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Friday, October 30, 1998 Published at 15:42 GMT


New radios beam into Iran and Iraq

Constructive? or just another brand of propaganda?

By Peter Feuilherade of BBC Monitoring's Foreign Media Unit

After months of political and diplomatic wrangling, two new US-funded radio services to Iran and Iraq have begun transmitting. They are also available via the Internet.

The shortwave broadcasts, in Persian and Arabic respectively, are produced by Radio Free Europe-Radio Liberty (RFE/RL), the US Government-funded surrogate broadcaster based in the Czech Republic capital, Prague.

In 1997 members of the US Congress floated the idea of starting a so-called "Radio Free Iran" service which would function as a surrogate broadcaster, separate from the Voice of America (VOA) and modelled on the Radio Free Europe-Radio Liberty (RFE/RL) and Radio Free Asia services that the US Government already funds.

RFE/RL, a private international radio service funded by the US Congress, has broadcast to central and eastern Europe and the former Soviet Union since the 1950s.

Later, in the aftermath of the confrontation in early 1998 between Iraq and the United Nations, political pressure mounted in the US, initially from members of conservative think-tanks and later by Republican politicians, for the setting up of a similar "Radio Free Iraq" service.

Plan to enrich Iranian debate

As US-Iranian diplomatic overtures intensified following the election of President Khatami in Iran in May 1997, the US State Department tried unsuccessfully to scupper plans for new Persian-language broadcasts.

In April this year, the State Department said that the proposed increase in US-financed broadcasts to Iran was designed to "enrich" domestic political debate inside Iran, and not to undermine the Iranian government .

The State Department also opposed the new service being called "Radio Free Iran". It will be known instead as the Persian-language service of RFE/RL.

The new service in Arabic, however, is officially called Radio Free Iraq.

Once the proposed US radio broadcasts to Iran and Iraq acquired an unstoppable momentum, the next step for Washington was to find a host country and venue.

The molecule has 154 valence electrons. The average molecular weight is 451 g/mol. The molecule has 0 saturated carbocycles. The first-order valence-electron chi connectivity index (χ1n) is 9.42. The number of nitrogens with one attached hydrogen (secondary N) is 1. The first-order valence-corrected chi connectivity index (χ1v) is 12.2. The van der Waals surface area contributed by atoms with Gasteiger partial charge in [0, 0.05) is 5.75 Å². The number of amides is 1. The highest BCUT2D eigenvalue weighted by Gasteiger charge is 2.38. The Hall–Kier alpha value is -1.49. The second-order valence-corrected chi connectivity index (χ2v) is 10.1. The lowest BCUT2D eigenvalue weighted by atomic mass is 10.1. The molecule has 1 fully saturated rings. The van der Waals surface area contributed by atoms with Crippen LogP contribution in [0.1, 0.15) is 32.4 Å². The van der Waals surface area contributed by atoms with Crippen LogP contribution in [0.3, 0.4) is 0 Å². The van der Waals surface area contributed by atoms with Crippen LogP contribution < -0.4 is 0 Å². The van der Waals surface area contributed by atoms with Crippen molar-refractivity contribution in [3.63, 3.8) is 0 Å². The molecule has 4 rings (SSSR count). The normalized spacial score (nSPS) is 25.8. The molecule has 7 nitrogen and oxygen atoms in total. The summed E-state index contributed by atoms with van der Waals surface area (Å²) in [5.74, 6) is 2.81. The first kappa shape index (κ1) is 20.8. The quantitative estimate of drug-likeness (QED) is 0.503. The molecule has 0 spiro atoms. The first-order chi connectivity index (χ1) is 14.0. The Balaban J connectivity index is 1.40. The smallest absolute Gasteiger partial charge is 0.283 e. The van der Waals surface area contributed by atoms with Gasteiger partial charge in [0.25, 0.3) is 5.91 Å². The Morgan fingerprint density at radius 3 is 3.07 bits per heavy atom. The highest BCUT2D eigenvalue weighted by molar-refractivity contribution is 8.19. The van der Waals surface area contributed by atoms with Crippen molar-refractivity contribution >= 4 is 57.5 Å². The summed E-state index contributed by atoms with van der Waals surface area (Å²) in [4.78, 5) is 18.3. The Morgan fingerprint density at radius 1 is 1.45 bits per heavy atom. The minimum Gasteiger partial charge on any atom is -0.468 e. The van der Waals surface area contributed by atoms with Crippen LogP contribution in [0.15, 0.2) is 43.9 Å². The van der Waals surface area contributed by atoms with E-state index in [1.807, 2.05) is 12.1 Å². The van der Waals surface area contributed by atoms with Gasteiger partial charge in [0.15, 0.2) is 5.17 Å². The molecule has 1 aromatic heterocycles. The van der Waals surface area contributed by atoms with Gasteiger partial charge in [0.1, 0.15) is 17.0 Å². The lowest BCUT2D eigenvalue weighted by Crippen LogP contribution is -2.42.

Both London and Paris were mentioned at one stage. But eventually it was decided that both the new services would be produced by RFE/RL in Prague.

Security concerns

The Czech Republic says it has no control over the content of RFE/RL broadcasts, and eventually gave its tentative support for the US broadcasts, despite security concerns.

RFE/RL originally wanted to run the services to Iran and Iraq from a villa in a Prague suburb, but the Czech government, fearing terrorist attacks, prevailed upon it to find a venue with fewer security risks.

For the time being, the services will be run from RFE/RL's headquarters in Wenceslas Square in central Prague.

Ever since the new US broadcasts were mooted, Baghdad and Tehran have criticised them as interference in their internal affairs.

An Iranian foreign ministry spokesman said the Persian-language service was funded from a special $20m budget allocated by the US to be used for destabilising the Islamic Republic.

And the Iraqi newspaper, Al-Jumhuriyah, this week commented that "Washington is showing complete disregard for the principles of international diplomacy and exchange".

Both governments have also warned the Czech Republic that Prague's decision to host the services could harm diplomatic relations and have negative repercussions for trade with Czech companies.

A new lease of life?

US surrogate broadcasters such as RFE/RL and Radio Free Asia are designed to sound like domestic radio stations in the target countries, with plenty of local news.

Conservative US politicians and think-tanks such as the Heritage Foundation, who support the idea of more broadcasts to Iran and Iraq, argue that their purpose should be to broadcast news with an opposition slant, and not just to provide news that Iranian and Iraqi listeners can already hear from other sources.

The start of these new surrogate broadcasts to Iran and Iraq could give a new lease of life to RFE/RL, which is destined to lose its US Government funding in 1999.

But some US analysts question whether the broadcasts will have much impact on their intended targets.

"The real question is content," said Richard Haass, a former National Security Council official.

The broadcasts were potentially constructive, but listeners in Iran and Iraq would tend to ignore politicized news as just another brand of propaganda, he predicted.

BBC Monitoring (http://www.monitor.bbc.co.uk), based in Caversham in southern England, selects and translates information from radio, television, press, news agencies and the Internet from 150 countries in more than 70 languages.



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